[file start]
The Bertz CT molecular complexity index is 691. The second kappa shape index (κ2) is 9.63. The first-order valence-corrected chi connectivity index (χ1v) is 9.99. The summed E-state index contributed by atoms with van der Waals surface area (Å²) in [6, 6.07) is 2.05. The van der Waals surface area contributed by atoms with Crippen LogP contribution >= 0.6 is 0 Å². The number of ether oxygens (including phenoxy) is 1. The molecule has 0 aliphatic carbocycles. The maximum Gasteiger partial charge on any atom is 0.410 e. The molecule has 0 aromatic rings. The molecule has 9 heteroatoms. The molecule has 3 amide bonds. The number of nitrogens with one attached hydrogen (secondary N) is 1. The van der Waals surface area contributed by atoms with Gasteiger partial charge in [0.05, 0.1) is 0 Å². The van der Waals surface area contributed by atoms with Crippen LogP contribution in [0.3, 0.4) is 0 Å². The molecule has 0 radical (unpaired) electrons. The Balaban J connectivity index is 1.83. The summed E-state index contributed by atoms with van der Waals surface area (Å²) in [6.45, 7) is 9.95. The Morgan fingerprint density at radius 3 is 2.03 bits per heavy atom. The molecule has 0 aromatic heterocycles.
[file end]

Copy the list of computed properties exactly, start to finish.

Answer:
The Bertz CT molecular complexity index is 691. The second kappa shape index (κ2) is 9.63. The first-order valence-corrected chi connectivity index (χ1v) is 9.99. The summed E-state index contributed by atoms with van der Waals surface area (Å²) in [6, 6.07) is 2.05. The van der Waals surface area contributed by atoms with Crippen LogP contribution >= 0.6 is 0 Å². The number of ether oxygens (including phenoxy) is 1. The molecule has 0 aliphatic carbocycles. The maximum Gasteiger partial charge on any atom is 0.410 e. The molecule has 0 aromatic rings. The molecule has 9 heteroatoms. The molecule has 3 amide bonds. The number of nitrogens with one attached hydrogen (secondary N) is 1. The van der Waals surface area contributed by atoms with Gasteiger partial charge in [0.05, 0.1) is 0 Å². The van der Waals surface area contributed by atoms with Crippen LogP contribution in [0.3, 0.4) is 0 Å². The molecule has 0 radical (unpaired) electrons. The Balaban J connectivity index is 1.83. The summed E-state index contributed by atoms with van der Waals surface area (Å²) in [6.45, 7) is 9.95. The Morgan fingerprint density at radius 3 is 2.03 bits per heavy atom. The molecule has 0 aromatic heterocycles.